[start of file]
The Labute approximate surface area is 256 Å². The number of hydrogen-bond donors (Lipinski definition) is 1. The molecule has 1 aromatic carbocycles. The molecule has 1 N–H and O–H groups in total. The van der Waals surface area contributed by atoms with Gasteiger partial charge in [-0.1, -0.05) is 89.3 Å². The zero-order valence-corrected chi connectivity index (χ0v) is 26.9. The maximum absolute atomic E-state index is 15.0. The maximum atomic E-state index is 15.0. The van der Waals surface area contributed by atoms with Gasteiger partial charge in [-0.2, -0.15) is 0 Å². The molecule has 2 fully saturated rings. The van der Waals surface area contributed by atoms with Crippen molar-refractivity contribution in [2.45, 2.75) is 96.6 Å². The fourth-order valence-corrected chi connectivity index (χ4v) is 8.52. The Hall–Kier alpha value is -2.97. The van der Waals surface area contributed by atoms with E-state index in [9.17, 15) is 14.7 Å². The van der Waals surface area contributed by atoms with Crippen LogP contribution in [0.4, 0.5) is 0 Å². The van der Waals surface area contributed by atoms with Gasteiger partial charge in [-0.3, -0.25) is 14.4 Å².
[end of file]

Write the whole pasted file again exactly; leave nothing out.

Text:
The Labute approximate surface area is 256 Å². The number of hydrogen-bond donors (Lipinski definition) is 1. The molecule has 1 aromatic carbocycles. The molecule has 1 N–H and O–H groups in total. The van der Waals surface area contributed by atoms with Gasteiger partial charge in [-0.1, -0.05) is 89.3 Å². The zero-order valence-corrected chi connectivity index (χ0v) is 26.9. The maximum absolute atomic E-state index is 15.0. The maximum atomic E-state index is 15.0. The van der Waals surface area contributed by atoms with Gasteiger partial charge in [-0.2, -0.15) is 0 Å². The molecule has 2 fully saturated rings. The van der Waals surface area contributed by atoms with Crippen molar-refractivity contribution in [2.45, 2.75) is 96.6 Å². The fourth-order valence-corrected chi connectivity index (χ4v) is 8.52. The Hall–Kier alpha value is -2.97. The van der Waals surface area contributed by atoms with E-state index in [9.17, 15) is 14.7 Å². The van der Waals surface area contributed by atoms with Crippen LogP contribution in [0.4, 0.5) is 0 Å². The van der Waals surface area contributed by atoms with Gasteiger partial charge in [-0.3, -0.25) is 14.4 Å².